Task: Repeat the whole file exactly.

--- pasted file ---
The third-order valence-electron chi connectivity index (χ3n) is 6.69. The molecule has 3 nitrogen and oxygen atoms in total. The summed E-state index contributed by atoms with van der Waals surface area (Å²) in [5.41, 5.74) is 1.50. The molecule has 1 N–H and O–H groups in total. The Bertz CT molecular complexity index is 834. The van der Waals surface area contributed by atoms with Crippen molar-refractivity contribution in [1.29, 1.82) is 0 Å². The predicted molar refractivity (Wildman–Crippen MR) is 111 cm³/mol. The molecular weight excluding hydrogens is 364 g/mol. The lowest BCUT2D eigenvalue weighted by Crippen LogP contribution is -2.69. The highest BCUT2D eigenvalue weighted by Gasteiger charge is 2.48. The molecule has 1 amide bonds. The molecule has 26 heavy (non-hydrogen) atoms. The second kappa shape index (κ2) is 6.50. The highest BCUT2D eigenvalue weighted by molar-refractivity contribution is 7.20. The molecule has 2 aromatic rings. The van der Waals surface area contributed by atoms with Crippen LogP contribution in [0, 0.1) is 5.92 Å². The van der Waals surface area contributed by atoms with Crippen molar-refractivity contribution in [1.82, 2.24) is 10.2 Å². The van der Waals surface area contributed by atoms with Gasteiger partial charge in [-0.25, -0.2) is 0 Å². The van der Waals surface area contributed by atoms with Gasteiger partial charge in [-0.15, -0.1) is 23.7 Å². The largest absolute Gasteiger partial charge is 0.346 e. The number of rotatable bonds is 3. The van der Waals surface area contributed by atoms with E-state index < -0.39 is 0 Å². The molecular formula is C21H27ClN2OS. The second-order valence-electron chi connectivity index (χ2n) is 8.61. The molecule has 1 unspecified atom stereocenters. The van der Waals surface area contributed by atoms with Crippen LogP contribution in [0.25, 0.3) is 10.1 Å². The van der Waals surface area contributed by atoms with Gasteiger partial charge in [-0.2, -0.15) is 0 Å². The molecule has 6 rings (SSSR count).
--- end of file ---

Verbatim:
The third-order valence-electron chi connectivity index (χ3n) is 6.69. The molecule has 3 nitrogen and oxygen atoms in total. The summed E-state index contributed by atoms with van der Waals surface area (Å²) in [5.41, 5.74) is 1.50. The molecule has 1 N–H and O–H groups in total. The Bertz CT molecular complexity index is 834. The van der Waals surface area contributed by atoms with Crippen molar-refractivity contribution in [1.29, 1.82) is 0 Å². The predicted molar refractivity (Wildman–Crippen MR) is 111 cm³/mol. The molecular weight excluding hydrogens is 364 g/mol. The lowest BCUT2D eigenvalue weighted by Crippen LogP contribution is -2.69. The highest BCUT2D eigenvalue weighted by Gasteiger charge is 2.48. The molecule has 1 amide bonds. The molecule has 26 heavy (non-hydrogen) atoms. The second kappa shape index (κ2) is 6.50. The highest BCUT2D eigenvalue weighted by molar-refractivity contribution is 7.20. The molecule has 2 aromatic rings. The van der Waals surface area contributed by atoms with Crippen LogP contribution in [0, 0.1) is 5.92 Å². The van der Waals surface area contributed by atoms with Crippen molar-refractivity contribution in [1.82, 2.24) is 10.2 Å². The van der Waals surface area contributed by atoms with Gasteiger partial charge in [-0.25, -0.2) is 0 Å². The van der Waals surface area contributed by atoms with Gasteiger partial charge in [-0.15, -0.1) is 23.7 Å². The largest absolute Gasteiger partial charge is 0.346 e. The number of rotatable bonds is 3. The van der Waals surface area contributed by atoms with E-state index < -0.39 is 0 Å². The molecular formula is C21H27ClN2OS. The second-order valence-electron chi connectivity index (χ2n) is 8.61. The molecule has 1 unspecified atom stereocenters. The van der Waals surface area contributed by atoms with Crippen LogP contribution in [0.25, 0.3) is 10.1 Å². The van der Waals surface area contributed by atoms with Gasteiger partial charge in [-0.2, -0.15) is 0 Å². The molecule has 6 rings (SSSR count).